Harvard is named worst school for free speech — scoring zero out of possible 100 | Englishheadline


Harvard University is officially 2023’s worst school for free speech.

The Foundation for Individual Rights in Education (FIRE) released their annual college free speech rankings on Wednesday, which dubbed the state of free speech at the Ivy League school “abysmal.”

“I’m not totally surprised,” Sean Stevens, director of polling and analytics at FIRE, told The Post. “We’ve done these rankings for years now, and Harvard is consistently near the bottom.”

Despite being the most acclaimed academic institution in the country, Harvard received a 0.00 point free speech ranking on a 100 point scale — a full 11 points behind the next worst school.

FIRE says the dismal score was “generous,” considering Harvard’s actual score was a -10.69, according to their calculations.

A graph showing how colleges rank for free speech.

Sean Stevens
FIRE director of polling Sean Stevens says that he’s not all that surprised that Harvard came in dead last in his organization’s free speech rankings this year.

Harvard’s score was dragged down by the fact that nine professors and researchers at Harvard faced calls to punished or fired based on what they had said or written — and seven of the nine were actually professionally disciplined.

“I thought it would be pretty much impossible for a school to fall below zero, but they’ve had so many scholar sanctions,” Stevens said.

The score is calculated based on factors including how strong the school’s policies in favor of free speech are and how many professors, students, and campus speakers have been targeted by authorities for their speech.

Bonuses are applied if the school’s administrators stood up for the rights of those whose free speech was threatened.

Harvard professors Ned Hall, Janet Halley, and Jeffrey Flier
Harvard professors Ned Hall, Janet Halley, and Jeffrey Flier are members of the new Council on Academic Freedom.
Anthony Tulliani for NY Post

The rankings also take into account student sentiment about free speech based on polling FIRE conducted in partnership with research firm College Pulse.

Harvard’s lowest rank comes despite the fact that more than 100 of its professors banded together earlier this year to form a Council on Academic Freedom to defend open inquiry on campus.

“We are in a crisis time right now,” Janet Halley, a Harvard Law School professor and member of the Council, told The Post in April. “Many, many people are being threatened with — and actually put through — disciplinary processes for their exercise of free speech and academic freedom.”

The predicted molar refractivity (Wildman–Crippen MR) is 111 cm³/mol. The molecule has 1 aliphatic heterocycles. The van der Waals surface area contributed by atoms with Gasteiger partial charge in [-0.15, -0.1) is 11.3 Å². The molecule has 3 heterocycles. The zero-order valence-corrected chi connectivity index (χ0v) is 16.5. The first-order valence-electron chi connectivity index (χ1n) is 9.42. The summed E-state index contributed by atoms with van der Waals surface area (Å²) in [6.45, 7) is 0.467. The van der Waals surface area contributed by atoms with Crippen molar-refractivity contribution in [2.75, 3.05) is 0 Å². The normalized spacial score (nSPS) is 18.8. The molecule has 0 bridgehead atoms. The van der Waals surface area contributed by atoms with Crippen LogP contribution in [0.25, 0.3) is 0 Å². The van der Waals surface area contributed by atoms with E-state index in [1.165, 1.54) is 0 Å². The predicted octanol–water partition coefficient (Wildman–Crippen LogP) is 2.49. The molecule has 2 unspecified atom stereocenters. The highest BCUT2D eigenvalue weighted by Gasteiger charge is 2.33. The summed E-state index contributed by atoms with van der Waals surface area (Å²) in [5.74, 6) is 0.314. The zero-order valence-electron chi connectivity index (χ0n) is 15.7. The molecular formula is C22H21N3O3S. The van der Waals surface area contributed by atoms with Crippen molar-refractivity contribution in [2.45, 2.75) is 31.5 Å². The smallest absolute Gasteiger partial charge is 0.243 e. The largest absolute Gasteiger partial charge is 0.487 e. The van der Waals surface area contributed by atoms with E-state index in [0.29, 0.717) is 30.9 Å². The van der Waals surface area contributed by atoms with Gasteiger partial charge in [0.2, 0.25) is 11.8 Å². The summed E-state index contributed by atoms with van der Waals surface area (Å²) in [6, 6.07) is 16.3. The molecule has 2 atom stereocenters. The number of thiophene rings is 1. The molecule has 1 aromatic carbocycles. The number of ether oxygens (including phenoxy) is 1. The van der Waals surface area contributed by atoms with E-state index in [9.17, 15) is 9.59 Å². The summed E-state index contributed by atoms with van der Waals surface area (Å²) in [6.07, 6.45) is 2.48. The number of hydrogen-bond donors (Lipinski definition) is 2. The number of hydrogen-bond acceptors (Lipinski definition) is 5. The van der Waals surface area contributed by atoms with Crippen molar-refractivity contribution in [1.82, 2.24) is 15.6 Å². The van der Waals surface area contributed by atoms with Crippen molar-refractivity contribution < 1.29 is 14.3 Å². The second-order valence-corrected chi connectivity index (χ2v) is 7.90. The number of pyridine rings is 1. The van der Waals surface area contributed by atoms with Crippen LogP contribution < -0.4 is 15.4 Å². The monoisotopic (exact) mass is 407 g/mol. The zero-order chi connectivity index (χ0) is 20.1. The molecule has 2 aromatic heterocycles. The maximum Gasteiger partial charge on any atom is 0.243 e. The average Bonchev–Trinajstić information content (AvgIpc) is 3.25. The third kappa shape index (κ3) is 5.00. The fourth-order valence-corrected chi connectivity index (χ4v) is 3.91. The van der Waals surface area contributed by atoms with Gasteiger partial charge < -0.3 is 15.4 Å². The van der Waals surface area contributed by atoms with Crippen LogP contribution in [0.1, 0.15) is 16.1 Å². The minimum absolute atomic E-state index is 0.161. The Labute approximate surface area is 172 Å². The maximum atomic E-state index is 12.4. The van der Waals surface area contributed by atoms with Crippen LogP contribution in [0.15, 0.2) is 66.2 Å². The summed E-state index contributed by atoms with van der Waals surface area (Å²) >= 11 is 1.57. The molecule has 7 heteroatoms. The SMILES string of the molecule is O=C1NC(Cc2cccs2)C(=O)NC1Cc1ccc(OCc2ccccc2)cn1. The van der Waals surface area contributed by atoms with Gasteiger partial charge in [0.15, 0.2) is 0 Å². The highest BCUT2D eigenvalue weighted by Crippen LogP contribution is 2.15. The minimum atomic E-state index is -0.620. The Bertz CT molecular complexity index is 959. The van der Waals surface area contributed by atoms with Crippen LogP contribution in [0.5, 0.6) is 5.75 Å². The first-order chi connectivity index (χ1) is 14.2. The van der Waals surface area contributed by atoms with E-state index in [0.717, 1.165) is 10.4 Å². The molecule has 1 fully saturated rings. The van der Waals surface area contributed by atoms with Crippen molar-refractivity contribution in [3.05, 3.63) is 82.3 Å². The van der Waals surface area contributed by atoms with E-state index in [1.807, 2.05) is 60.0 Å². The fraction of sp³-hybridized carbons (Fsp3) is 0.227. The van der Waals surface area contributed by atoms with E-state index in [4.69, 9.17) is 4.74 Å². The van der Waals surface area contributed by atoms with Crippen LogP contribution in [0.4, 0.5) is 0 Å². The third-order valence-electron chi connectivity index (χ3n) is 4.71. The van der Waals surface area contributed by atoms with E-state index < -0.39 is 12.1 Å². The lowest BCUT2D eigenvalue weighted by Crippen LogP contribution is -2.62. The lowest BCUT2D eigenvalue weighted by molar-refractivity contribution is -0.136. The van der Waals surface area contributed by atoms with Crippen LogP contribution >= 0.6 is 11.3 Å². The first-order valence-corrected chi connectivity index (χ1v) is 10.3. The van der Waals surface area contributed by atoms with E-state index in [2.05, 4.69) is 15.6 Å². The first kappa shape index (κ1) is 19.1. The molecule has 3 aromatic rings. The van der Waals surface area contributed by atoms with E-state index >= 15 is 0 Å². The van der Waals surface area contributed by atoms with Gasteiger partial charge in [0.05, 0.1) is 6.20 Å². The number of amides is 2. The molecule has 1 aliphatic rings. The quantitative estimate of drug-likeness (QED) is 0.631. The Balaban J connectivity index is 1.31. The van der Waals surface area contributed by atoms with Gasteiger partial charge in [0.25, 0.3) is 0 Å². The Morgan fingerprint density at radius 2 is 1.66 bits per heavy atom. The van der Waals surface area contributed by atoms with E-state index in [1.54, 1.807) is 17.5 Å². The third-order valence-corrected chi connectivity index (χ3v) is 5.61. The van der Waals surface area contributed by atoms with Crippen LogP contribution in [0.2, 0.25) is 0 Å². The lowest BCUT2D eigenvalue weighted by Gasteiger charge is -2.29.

Second worst on the list was the University of Pennsylvania in Philadelphia, followed by the University of South Carolina in Columbia, Georgetown University in DC, and Fordham University in the Bronx and Manhattan.

Fordham University
New York City’s Fordham University was among the five worst schools for free speech in FIRE’s rankings.
Rick Davis /

Although Columbia University took the prize of worst school for free speech last year, it ranked 214th out of 248 this time around.

The number one school for free speech was Michigan Technological University in Houghton, Michigan. The school earned 78.01 out of 100 possible points. 

“I’m not necessarily surprised that a technological school has a better speech climate, primarily for the reason that they don’t really talk as much about controversial topics,” Stevens said. “They’re there to make things work as engineers.”

Auburn University, the University of New Hampshire, Oregon State University, and Florida State University rounded out the top five.

Michigan Technological University
Michigan Technological University took the prize for the best school for free speech in 2023.
Alamy Stock Photo

FIRE’s survey of 55,000 current students from 254 universities also yielded some staggering results.

56% of students worry about getting cancelled for something they said, and 27% said it’s acceptable to use violence to stop campus speech in some circumstances.

As FIRE continues to be inundated with allegations of free speech violations, Stevens says the erosion of campus discourse should concern everyone.

“I’d say the state of free speech on campus is stagnant at best, and possibly a little worse than last year.”

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